An arm lift is a surgical procedure designed to reduce the size of the arm and eliminate fat deposits in the arm, as well as remove a surplus of loose arm skin.
The choice of procedure depends on the exact condition (excess fat deposits, excess loose skin or both) but will involve either liposuction, skin excision or both.
The procedure is carried out as a day case procedure usually under General Anaesthesia, and takes between 1 – 2 hours.
There is typically bruising for up to 3 weeks after which you can happily wear short sleeves, and an end results at about 3 months. Scars are insignificant and managed by our Scar Management programme.
There are three techniques which are used, with technique relating to the size and scale of the operation at hand. Where possible more minimal techniques are preferred, as this reduces the length of surgery, the amount of scarring, and the amount of downtime and extent of recovery
+ Mini brachioplasty (minimal incision) - your surgeon will make a single incision in the shape of a crescent under the armpit. This may be extended in a 'T-Line' into the arm. This technique is most suitable for people with minimal excess skin and fat in the upper region of the arm, and will result in less scarring than a standard brachioplasty. Your surgeon will hide the scar within the armpit
+ Standard brachioplasty (inner arm incision)- this technique involves making two separate incisions: one from the armpit to just above the elbow, between the biceps and triceps, and another on the back of the arm from the armpit to just above the elbow along the tricep region. It is most suitable for those with a moderate amount of excess skin and fat. Your surgeon will remove the excess skin and fat, then tighten and reshape the underlying tissues. The scar is well hidden when the arms are held at the side, and this technique is thought to achieve a more comprehensive result than the mini-brachioplasty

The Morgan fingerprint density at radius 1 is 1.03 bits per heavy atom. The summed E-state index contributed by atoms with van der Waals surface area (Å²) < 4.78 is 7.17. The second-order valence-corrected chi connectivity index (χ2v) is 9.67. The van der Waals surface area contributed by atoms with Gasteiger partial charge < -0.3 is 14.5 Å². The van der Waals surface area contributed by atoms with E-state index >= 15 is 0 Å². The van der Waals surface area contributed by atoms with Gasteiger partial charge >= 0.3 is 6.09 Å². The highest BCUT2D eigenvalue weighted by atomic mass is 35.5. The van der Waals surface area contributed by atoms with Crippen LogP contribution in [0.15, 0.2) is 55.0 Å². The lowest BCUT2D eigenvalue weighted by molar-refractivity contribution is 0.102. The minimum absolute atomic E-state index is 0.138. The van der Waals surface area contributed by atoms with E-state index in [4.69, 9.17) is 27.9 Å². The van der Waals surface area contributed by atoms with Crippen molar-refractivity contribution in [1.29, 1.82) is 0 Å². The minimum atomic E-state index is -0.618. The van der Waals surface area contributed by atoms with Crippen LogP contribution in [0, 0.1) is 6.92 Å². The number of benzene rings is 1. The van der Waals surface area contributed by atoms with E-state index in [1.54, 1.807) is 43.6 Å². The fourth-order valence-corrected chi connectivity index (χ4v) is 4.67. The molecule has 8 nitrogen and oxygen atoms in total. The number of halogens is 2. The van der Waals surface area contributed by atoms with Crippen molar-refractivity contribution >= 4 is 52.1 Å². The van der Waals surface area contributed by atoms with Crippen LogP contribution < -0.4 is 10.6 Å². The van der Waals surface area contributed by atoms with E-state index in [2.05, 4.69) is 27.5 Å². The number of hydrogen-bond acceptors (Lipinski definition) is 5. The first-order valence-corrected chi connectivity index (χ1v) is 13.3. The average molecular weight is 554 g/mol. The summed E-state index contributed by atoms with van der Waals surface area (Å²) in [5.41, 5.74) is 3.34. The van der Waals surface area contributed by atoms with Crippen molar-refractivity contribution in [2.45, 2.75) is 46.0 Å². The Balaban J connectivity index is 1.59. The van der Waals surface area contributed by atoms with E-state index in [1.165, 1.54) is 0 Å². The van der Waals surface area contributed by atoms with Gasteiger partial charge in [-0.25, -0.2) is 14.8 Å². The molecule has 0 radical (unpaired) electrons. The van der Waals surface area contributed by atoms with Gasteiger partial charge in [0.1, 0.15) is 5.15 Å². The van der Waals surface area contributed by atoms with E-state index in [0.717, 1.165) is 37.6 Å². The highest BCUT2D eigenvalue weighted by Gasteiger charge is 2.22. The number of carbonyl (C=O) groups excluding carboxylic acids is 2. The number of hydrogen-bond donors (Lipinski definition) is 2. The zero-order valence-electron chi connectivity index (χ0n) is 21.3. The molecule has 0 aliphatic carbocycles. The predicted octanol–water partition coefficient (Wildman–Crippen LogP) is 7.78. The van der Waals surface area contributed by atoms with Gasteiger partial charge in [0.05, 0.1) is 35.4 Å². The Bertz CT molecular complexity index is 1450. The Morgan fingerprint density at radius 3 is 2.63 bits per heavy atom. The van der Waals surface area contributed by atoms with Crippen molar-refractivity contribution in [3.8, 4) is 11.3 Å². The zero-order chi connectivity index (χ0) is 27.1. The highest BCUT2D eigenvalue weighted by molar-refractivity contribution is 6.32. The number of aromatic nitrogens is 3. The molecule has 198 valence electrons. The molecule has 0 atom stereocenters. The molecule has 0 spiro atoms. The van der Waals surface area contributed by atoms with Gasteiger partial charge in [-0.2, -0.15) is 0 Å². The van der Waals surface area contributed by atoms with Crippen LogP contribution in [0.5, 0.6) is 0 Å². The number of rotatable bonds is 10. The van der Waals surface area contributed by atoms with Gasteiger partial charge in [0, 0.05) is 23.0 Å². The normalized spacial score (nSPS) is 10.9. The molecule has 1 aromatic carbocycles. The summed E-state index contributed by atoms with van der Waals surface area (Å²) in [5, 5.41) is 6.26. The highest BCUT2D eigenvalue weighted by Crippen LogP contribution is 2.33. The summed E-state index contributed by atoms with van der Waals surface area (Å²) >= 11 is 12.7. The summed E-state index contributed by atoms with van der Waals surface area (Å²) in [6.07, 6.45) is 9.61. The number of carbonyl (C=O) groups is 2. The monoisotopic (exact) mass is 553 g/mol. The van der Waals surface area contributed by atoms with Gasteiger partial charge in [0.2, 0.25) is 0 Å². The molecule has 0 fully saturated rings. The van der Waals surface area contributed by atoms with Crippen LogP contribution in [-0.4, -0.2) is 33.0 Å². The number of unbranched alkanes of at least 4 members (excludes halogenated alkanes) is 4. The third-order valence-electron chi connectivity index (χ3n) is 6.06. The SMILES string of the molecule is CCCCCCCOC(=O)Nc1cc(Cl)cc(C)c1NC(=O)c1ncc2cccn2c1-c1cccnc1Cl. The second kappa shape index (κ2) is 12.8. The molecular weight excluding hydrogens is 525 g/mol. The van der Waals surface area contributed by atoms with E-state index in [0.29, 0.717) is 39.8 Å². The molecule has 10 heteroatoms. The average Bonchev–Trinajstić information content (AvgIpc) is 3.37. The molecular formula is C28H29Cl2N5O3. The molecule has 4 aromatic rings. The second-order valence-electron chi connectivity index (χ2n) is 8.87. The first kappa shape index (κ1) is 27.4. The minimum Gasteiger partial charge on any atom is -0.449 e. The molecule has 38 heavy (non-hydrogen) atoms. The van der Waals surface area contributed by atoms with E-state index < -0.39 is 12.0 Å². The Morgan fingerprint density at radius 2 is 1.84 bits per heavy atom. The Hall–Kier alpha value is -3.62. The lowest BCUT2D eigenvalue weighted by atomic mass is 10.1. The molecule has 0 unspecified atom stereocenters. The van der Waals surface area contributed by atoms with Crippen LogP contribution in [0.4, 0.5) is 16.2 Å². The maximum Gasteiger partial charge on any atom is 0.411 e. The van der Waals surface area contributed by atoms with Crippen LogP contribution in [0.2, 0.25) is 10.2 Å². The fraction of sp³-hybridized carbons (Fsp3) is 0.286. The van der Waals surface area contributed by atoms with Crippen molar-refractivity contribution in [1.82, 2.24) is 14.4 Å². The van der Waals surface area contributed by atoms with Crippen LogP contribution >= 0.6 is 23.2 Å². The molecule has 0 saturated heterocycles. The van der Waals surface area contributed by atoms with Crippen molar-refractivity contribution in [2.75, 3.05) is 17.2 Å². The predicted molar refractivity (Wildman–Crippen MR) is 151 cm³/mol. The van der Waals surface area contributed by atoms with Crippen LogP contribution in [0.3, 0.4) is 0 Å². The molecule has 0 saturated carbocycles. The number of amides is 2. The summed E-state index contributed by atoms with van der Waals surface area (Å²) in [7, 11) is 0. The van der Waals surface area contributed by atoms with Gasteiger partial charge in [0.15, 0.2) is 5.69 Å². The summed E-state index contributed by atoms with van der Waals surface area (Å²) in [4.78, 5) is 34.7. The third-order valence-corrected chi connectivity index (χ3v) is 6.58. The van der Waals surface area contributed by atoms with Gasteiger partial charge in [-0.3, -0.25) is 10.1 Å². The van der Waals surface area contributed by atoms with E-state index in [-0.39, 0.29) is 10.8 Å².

+ Extended Brachioplasty – the incision for an extensive brachioplasty runs from the elbow, through the armpit, and into the side of the chest. After your surgeon makes the incision, they will remove excess skin and fat, then tighten the underlying tissues. They will either remove the excess fat directly, or use liposuction to remove it. As this technique results in maximal scarring that extends to the side of the chest, surgeons do not often use it.
Your consultation is designed to be perfect opportunity to ask all the pressing questions that you have to your consultant, ahead of making a decision on surgery. It is vital that you are fully informed before making your final decision, and the consultation is therefore a key part of the education and decision making process.
Some good examples of questions to ask, include: